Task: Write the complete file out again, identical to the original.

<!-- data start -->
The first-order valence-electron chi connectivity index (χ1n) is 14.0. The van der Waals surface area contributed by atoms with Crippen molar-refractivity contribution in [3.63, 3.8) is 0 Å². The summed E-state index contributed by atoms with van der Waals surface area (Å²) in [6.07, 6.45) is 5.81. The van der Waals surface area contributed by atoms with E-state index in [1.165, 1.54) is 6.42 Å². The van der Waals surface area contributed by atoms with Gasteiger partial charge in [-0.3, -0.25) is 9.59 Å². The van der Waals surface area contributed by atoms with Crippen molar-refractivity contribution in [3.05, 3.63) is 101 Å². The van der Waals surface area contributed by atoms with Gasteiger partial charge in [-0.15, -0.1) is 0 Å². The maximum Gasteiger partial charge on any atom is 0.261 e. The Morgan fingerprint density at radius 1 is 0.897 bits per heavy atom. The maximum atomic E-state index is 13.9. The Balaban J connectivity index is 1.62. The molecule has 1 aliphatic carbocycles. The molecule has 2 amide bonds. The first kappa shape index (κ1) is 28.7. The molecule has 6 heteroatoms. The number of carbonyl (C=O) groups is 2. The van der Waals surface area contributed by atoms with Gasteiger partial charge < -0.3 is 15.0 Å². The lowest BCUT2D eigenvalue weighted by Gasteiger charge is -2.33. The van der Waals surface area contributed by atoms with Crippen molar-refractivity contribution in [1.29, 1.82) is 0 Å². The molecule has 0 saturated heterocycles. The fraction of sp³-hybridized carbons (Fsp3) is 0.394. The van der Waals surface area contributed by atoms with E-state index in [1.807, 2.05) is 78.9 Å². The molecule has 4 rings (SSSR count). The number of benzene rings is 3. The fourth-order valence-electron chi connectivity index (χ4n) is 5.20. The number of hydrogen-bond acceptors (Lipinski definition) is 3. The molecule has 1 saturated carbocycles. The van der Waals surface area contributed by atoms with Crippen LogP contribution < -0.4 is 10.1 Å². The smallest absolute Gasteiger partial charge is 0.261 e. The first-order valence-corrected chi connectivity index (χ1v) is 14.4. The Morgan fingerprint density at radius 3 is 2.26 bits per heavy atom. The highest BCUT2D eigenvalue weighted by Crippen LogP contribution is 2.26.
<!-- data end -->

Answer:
The first-order valence-electron chi connectivity index (χ1n) is 14.0. The van der Waals surface area contributed by atoms with Crippen molar-refractivity contribution in [3.63, 3.8) is 0 Å². The summed E-state index contributed by atoms with van der Waals surface area (Å²) in [6.07, 6.45) is 5.81. The van der Waals surface area contributed by atoms with E-state index in [1.165, 1.54) is 6.42 Å². The van der Waals surface area contributed by atoms with Gasteiger partial charge in [-0.3, -0.25) is 9.59 Å². The van der Waals surface area contributed by atoms with Crippen molar-refractivity contribution in [3.05, 3.63) is 101 Å². The van der Waals surface area contributed by atoms with Gasteiger partial charge in [-0.15, -0.1) is 0 Å². The maximum Gasteiger partial charge on any atom is 0.261 e. The Morgan fingerprint density at radius 1 is 0.897 bits per heavy atom. The maximum atomic E-state index is 13.9. The Balaban J connectivity index is 1.62. The molecule has 1 aliphatic carbocycles. The molecule has 2 amide bonds. The first kappa shape index (κ1) is 28.7. The molecule has 6 heteroatoms. The number of carbonyl (C=O) groups is 2. The van der Waals surface area contributed by atoms with Gasteiger partial charge < -0.3 is 15.0 Å². The lowest BCUT2D eigenvalue weighted by Gasteiger charge is -2.33. The van der Waals surface area contributed by atoms with Crippen molar-refractivity contribution in [1.29, 1.82) is 0 Å². The molecule has 0 saturated heterocycles. The fraction of sp³-hybridized carbons (Fsp3) is 0.394. The van der Waals surface area contributed by atoms with E-state index in [1.807, 2.05) is 78.9 Å². The molecule has 4 rings (SSSR count). The number of benzene rings is 3. The fourth-order valence-electron chi connectivity index (χ4n) is 5.20. The number of hydrogen-bond acceptors (Lipinski definition) is 3. The molecule has 1 saturated carbocycles. The van der Waals surface area contributed by atoms with Crippen LogP contribution < -0.4 is 10.1 Å². The smallest absolute Gasteiger partial charge is 0.261 e. The first-order valence-corrected chi connectivity index (χ1v) is 14.4. The Morgan fingerprint density at radius 3 is 2.26 bits per heavy atom. The highest BCUT2D eigenvalue weighted by Crippen LogP contribution is 2.26.